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Fungus Strikes Joplin Tornado
Survivors and Volunteers
Thu Jun 9, 2011
Greene County (Mo.) Health Department has issued a memo to health care
workers who are treating injured victims of May's
deadly Joplin tornado, warning them that
a powerful fungus has infected patients' wounds.
Springfield News-Leader reports as many
as nine cases have been reported in tornado victims across the area in
various hospitals. Once the aggressive fungus -- called zygomycosis --
enters the body, it causes the death of infected cells. Three or four
patients, who otherwise would have survived their wounds, have died from it.
fungus stays in a limb, like an arm or leg, some treatments have
necessitated amputation to save the patient. Others with wounds near the
head weren't so lucky -- as soon as brain tissue started dying, it was too
late to save the patient.
National Institutes of Health says this
rapid form of infection most often occurs in patients with suppressed immune
systems. One study in 2009 noted a diabetes patient who died of the fungal
infection at age 48. Despite being treated early, the man's health rapidly
declined as the fungus spread through his lungs.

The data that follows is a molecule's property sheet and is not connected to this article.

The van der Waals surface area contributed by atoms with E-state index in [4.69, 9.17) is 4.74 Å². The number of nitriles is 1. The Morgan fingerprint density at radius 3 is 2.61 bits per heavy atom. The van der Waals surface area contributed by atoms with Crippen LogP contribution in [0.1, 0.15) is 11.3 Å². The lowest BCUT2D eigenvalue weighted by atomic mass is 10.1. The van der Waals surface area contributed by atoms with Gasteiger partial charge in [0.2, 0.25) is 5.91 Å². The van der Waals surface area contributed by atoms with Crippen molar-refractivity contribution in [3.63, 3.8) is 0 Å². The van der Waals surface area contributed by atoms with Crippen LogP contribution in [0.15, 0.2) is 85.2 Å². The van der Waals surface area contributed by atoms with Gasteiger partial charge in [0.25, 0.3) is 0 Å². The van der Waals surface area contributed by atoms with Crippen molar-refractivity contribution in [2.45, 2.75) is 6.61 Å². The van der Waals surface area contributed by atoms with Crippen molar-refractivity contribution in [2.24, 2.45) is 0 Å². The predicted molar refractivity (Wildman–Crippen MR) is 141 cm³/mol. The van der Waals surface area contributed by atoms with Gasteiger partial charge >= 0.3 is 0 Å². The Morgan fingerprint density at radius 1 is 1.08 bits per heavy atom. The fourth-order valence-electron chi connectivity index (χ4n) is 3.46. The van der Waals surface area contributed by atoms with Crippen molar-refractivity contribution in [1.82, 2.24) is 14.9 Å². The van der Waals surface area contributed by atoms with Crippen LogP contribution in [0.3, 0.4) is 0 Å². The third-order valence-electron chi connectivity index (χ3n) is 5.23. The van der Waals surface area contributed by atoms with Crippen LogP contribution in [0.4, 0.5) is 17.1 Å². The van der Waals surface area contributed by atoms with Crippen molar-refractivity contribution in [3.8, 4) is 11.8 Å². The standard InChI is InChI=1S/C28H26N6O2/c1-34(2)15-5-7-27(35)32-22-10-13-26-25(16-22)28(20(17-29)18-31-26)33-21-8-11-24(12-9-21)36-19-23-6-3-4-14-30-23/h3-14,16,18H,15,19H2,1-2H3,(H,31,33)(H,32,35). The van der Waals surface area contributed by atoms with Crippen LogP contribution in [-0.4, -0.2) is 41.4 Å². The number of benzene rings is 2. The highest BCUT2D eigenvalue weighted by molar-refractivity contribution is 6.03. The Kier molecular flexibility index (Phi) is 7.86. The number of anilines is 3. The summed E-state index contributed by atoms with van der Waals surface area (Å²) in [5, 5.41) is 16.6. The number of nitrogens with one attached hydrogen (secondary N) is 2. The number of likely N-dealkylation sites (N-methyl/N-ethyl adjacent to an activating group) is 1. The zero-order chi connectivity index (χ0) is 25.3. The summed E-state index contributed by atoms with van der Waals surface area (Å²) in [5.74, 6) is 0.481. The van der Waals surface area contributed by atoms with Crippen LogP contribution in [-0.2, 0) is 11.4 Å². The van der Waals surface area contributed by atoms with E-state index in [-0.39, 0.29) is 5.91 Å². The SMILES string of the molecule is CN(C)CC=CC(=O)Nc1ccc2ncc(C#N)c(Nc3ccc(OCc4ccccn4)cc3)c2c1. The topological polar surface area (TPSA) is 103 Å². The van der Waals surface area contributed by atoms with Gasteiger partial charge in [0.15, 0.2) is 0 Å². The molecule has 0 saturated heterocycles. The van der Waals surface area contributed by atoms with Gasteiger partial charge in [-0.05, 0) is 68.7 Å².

Infections spread through the blood and affects blood circulation. It is
unknown how many people may be suffering from infections, but the problem
doesn't stop with those injured by the tornado.
KYTV in Springfield reports those
helping with cleanup efforts may become scratched by nails or splinters and
any fungus residue on those objects may infect someone.
with diabetes should be extremely careful. The
National Institutes of Health lists
severe symptoms of the infection: fever, headache, sinus pain, and swelling.
Complications that can arise from these fungal infections include nerve
damage, blindness, blood clots to the brain and lungs, or even death in
of the deadly fungal infection have shown up in massive disasters before
such as the 2004 tsunami off the coast of Indonesia. Health officials in
Greene County stated in their memo that this particular infection is
"invasive" and that aggressive treatment may be needed "within 24 hours" of
patients suspected of having this infection have been told to seek the
guidance of a trauma surgeon or the infectious disease doctor on call.
William Browning, a lifelong Missouri resident, writes about local and state
issues for the Yahoo! Contributor Network. Born in St. Louis, Browning
earned his bachelor's degree in English from the University of Missouri. He
currently resides in Branson.